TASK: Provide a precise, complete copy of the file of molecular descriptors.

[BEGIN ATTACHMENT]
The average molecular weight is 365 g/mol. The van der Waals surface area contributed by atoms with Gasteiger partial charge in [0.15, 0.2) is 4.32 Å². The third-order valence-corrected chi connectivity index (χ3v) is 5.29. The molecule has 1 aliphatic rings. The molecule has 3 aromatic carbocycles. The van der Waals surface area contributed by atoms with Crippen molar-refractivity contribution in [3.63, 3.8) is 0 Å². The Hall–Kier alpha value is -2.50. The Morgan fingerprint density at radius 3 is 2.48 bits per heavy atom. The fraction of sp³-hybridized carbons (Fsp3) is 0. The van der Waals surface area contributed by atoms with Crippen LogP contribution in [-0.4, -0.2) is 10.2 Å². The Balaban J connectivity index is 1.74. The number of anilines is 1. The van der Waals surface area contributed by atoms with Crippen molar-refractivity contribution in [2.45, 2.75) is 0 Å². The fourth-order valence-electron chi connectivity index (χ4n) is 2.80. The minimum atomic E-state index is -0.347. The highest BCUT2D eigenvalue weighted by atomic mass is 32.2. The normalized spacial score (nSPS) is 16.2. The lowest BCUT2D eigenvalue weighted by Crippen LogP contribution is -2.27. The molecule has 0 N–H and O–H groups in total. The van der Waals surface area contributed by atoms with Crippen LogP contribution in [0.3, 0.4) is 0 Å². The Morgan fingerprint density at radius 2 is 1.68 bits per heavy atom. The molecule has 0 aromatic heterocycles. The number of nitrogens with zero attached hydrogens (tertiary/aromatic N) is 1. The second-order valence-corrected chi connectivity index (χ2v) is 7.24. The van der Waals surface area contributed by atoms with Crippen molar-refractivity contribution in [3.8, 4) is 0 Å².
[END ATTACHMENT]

The average molecular weight is 365 g/mol. The van der Waals surface area contributed by atoms with Gasteiger partial charge in [0.15, 0.2) is 4.32 Å². The third-order valence-corrected chi connectivity index (χ3v) is 5.29. The molecule has 1 aliphatic rings. The molecule has 3 aromatic carbocycles. The van der Waals surface area contributed by atoms with Crippen molar-refractivity contribution in [3.63, 3.8) is 0 Å². The Hall–Kier alpha value is -2.50. The Morgan fingerprint density at radius 3 is 2.48 bits per heavy atom. The fraction of sp³-hybridized carbons (Fsp3) is 0. The van der Waals surface area contributed by atoms with Crippen LogP contribution in [-0.4, -0.2) is 10.2 Å². The Balaban J connectivity index is 1.74. The number of anilines is 1. The van der Waals surface area contributed by atoms with Crippen molar-refractivity contribution in [2.45, 2.75) is 0 Å². The fourth-order valence-electron chi connectivity index (χ4n) is 2.80. The minimum atomic E-state index is -0.347. The highest BCUT2D eigenvalue weighted by atomic mass is 32.2. The normalized spacial score (nSPS) is 16.2. The lowest BCUT2D eigenvalue weighted by Crippen LogP contribution is -2.27. The molecule has 0 N–H and O–H groups in total. The van der Waals surface area contributed by atoms with Crippen LogP contribution in [0.3, 0.4) is 0 Å². The Morgan fingerprint density at radius 2 is 1.68 bits per heavy atom. The molecule has 0 aromatic heterocycles. The number of nitrogens with zero attached hydrogens (tertiary/aromatic N) is 1. The second-order valence-corrected chi connectivity index (χ2v) is 7.24. The van der Waals surface area contributed by atoms with Crippen molar-refractivity contribution in [3.8, 4) is 0 Å².